Service Manuals, User Guides, Schematic Diagrams or docs for : AEG tr440 TR440_usenet

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From: Prof Karl Kleine 
Newsgroups: alt.folklore.computers
Subject: Re: Blinkenlights
Date: 11 Aug 2001 23:09:55 GMT
Organization: Fachhochschule Jena, Germany
Lines: 47
Message-ID: <[email protected]>
X-Trace: 997571395 9683 (11 Aug 2001 23:09:55 GMT)
X-Complaints-To: [email protected]
NNTP-Posting-Date: 11 Aug 2001 23:09:55 GMT
User-Agent: tin/1.4.2-20000205 ("Possession") (UNIX) (Linux/2.2.16 (i686))

Sergej Roytman  wrote:
> A naive question.  What did the blinkenlights on the old iron that had
> them, show?  I had always assumed that they were tied to the machine's
> data- and address busses (with appropriate buffering), but then the
> things would be useless much of the time.  On the other hand, the BLs
> [........ deleted .....]

Story #2:   crash analysis by Polaroid photo for Telefunken TR440

As a student of electrical engineering in the begin of the 70ies at 
Ruhr-Universitaet Bochum, Germany, I had a student job in one of the
workshops of the university. As I also had some aquaintance with
the people and the machines at the computing center I got the job
of constructing and building a very special tripod for a Polaroid
camera: Upon a machine crash (or upon seeing a very peculiar pattern)
the operator would grab the camera with the attached tripod, hook
the rubber feet into the corners of the blinkenlights console
(everything was made to measure and fixed) and take a shnapshot.
Yes, that was a real snapshot of the machine state, with instruction
register, instruction address, the user registers, flags, etc.
After that, reboot.

The trick was to have a camera position slightly off center, as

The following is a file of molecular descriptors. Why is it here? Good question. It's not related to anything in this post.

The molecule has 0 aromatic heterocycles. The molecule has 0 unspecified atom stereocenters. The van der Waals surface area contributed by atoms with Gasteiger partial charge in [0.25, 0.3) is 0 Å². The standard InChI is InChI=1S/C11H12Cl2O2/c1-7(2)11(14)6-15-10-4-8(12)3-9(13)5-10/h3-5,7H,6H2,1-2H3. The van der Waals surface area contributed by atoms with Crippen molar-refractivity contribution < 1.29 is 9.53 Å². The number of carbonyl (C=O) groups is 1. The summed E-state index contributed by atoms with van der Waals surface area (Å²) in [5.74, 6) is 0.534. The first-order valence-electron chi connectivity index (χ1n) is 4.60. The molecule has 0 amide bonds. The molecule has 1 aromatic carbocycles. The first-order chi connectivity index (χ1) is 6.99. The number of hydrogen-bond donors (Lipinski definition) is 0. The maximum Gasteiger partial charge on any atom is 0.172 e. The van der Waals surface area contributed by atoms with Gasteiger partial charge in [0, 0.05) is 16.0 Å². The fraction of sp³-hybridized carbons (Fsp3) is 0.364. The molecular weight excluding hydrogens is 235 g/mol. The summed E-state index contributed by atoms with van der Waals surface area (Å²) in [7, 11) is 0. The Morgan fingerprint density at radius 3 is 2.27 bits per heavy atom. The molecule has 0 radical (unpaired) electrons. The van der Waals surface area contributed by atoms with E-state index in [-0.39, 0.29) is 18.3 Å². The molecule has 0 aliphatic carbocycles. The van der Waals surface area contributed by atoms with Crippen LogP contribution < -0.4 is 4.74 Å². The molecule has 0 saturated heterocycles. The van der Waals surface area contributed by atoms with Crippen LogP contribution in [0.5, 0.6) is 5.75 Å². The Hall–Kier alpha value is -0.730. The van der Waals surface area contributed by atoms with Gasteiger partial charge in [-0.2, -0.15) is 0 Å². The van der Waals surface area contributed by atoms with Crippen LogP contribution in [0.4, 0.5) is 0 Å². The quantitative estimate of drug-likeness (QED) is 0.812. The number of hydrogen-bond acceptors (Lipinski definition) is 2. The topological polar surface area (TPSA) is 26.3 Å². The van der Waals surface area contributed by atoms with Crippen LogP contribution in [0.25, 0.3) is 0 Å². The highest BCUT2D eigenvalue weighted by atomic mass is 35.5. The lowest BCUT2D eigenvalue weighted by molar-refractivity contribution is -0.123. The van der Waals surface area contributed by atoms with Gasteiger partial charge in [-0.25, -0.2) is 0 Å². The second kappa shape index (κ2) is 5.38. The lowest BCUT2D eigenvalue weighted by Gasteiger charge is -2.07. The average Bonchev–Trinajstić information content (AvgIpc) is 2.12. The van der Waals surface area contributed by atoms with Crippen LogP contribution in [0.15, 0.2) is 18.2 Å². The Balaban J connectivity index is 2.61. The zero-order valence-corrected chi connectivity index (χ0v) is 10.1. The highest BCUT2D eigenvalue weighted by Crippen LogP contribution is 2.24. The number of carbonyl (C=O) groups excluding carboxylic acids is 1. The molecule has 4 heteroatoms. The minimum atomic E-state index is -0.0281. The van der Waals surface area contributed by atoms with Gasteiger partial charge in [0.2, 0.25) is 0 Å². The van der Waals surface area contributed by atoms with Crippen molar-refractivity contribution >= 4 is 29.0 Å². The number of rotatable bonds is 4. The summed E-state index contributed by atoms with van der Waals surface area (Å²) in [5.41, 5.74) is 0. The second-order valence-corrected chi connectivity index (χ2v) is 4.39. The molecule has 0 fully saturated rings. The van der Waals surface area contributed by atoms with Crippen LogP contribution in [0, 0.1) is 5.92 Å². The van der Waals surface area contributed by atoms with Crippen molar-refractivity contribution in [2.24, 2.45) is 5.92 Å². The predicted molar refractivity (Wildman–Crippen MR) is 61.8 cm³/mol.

to eliminated / minimize reflections of various lights in the room,
and at the same time get a good rendering of the on/off state of
the blinkenlights. The second issue was that the whole camera /
tripod assembly was fixed and that it lay in some corner of the
room in a cabinet, no adjustments to be made, just pressing the
shutter release for the operator and taking out the Polaroid.

The TR440 will be unknown to most readers here. It was a German
mainframe for scientific calculation, of which about 40 to 60
machines were built und mostly used in universities and research
facilities under heavy grants from the German government to have
a national computing force. Some of it's software was actually
rather advanced for the late 60ies / early 70ies, and I only found
some of the facilities again a decade later with VAX/VMS. The
machine itself is forgotten today; I found just one picture of
it on the web, but no technical information online. I only have
a minimal collection of printed material like the instruction
set summary. That branch of Telefunken was later bought by Nixdorf
and that in turn by Siemens. So there's nothing left :-(.

Prof. Karl Kleine          
Fachhochschule Jena                  [email protected]
PF 100314, D-07703 Jena, Germany     +49-3641-205-502 [fax -503]


From: Prof Karl Kleine 
Newsgroups: alt.folklore.computers
Subject: Re: Multipass Algol compiler, (D. Gries)
Date: 13 Nov 2001 22:29:36 GMT
Organization: Fachhochschule Jena, Germany
Lines: 43
Message-ID: <[email protected]>
References: <[email protected]> <[email protected]> <[email protected]> <[email protected]> <[email protected]> <[email protected]> <3BF[email protected]> <[email protected]>
X-Trace: 1005690576 18834 (13 Nov 2001 22:29:36 GMT)
X-Complaints-To: [email protected]
NNTP-Posting-Date: 13 Nov 2001 22:29:36 GMT
User-Agent: tin/1.4.2-20000205 ("Possession") (UNIX) (Linux/2.2.16 (i686))

Steve O'Hara-Smith  wrote:
> 	Eeek, I hadn't realised it was quite *that* chaotic. Now I'll